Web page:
The Best Talent is Diverse

The greatest talent in the world includes members of populations who are suddenly gaining access in this new normal. If your organization is hiring the best talent without bias, members of your team will represent a wide array of cultures and identities.

Not only is diversity an inevitable outcome of unbiased recruitment practices, but the data shows diverse teams far outperform homogenous teams. This ROI has been proven time and time again — reports by Forbes, Mercer, the Harvard Business Review, and many more demonstrate that a diversified workforce drives innovation and business growth — bottom line: diverse organizations perform better.

Here’s How: Practice Inclusion and Equity Throughout your Employee Lifecycle

  • It starts with Attraction.
    • Inclusive employer branding, content marketing, events and continuous networking
  • Talent Acquisition and Recruitment.  
    • Engaging diverse talent, identify diverse sourcing opportunities, curb unconscious biases, reduce barriers to application process, create transparent process and develop culturally intelligent communication practices
  • Hiring and Onboarding
    • Transparency, over-communication and personalization can make all the difference
    • Combat bias by building a fair and consistent processes
    • Build interview guides and scorecards that are clear and objective
  • Employer Benefits and Compensation
  • Employee Engagement and Training & Development
    • Make it a regular practice to check-in with your employees. Conduct pulse-surveys that specifically gauge inclusion, equity and belonging. 
    • Cultivate an inclusive culture
    • Offer inclusive and accessible learning experiences and develop clear learning/career pathways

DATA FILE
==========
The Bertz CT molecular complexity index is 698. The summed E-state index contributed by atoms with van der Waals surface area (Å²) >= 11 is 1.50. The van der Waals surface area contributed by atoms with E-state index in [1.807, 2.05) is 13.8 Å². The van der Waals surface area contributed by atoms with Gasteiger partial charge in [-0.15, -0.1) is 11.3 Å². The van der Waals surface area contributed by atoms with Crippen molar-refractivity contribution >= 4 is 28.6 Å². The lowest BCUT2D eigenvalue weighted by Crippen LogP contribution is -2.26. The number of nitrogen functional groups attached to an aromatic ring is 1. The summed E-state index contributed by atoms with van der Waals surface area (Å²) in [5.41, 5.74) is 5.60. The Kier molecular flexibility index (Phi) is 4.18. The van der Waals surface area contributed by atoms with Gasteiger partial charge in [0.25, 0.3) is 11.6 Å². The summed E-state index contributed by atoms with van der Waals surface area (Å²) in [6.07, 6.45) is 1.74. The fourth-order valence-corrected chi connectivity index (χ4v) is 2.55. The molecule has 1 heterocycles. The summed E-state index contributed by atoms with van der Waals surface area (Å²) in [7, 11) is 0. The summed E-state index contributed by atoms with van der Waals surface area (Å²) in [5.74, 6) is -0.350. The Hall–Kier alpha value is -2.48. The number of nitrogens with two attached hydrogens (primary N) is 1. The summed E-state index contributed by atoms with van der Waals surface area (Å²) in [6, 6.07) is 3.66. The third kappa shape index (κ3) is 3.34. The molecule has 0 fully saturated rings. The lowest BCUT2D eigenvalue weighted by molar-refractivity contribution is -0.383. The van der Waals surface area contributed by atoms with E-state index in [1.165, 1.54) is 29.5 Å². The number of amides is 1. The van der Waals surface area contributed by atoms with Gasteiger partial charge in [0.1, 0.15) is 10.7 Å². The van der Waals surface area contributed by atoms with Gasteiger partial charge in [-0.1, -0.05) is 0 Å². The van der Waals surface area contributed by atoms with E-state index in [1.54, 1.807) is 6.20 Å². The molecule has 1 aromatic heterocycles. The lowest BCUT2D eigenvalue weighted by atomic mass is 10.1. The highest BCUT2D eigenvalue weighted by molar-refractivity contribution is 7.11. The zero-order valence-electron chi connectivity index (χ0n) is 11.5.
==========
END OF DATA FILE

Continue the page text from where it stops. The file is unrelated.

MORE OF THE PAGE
• Performance Management
    • Here’s your opportunity to acknowledge, celebrate and reward for each team member’s cultural contribution, unique ways of working, and fostering a culture of inclusion!
    • This is also an opportunity to re-evaluate your performance metrics. Some questions you may want to ask yourself includes:
      • Is your process fair, equitable and inclusive?
      • Are your policies unintentionally punitive or do they lean towards corrective action?
  • Foster Community
    • Create, support, and invest in Employee Resource/Affinity Groups

The Future is Yours!

Now is the time to catch the wave of change and surf it to success—don’t get pulled into the undertow of clinging to old ways of working! Here are a few steps to move your organization towards the future of work:

  1. Harness the inclusion capacity of your organization. Identify the innovative, forward-thinking, and inclusion-minded changemakers in your organization. Activate them toward a goal of fostering inclusion. Empower them to set audacious goals and affect disruptive change when needed, and support them with leadership buy-in.
  2. Get help. When you have reached the bounds of your team’s capacity for in-house inclusion efforts, partner with inclusion experts like The Darkest Horse to bring in external support for consulting, training, facilitation, and events/experiences.
  3. Use the right tools. Work with an HR and Benefits expert like Launchways to ensure your HR processes and benefits packages meet the needs of a modern workforce.
  4. Keep learning!

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About the Author(s)

Rada Yovovich, MBA
Chanté Martinez Thurmond, MA, BSN, RYT-200

Co-Founders of The Darkest Horse™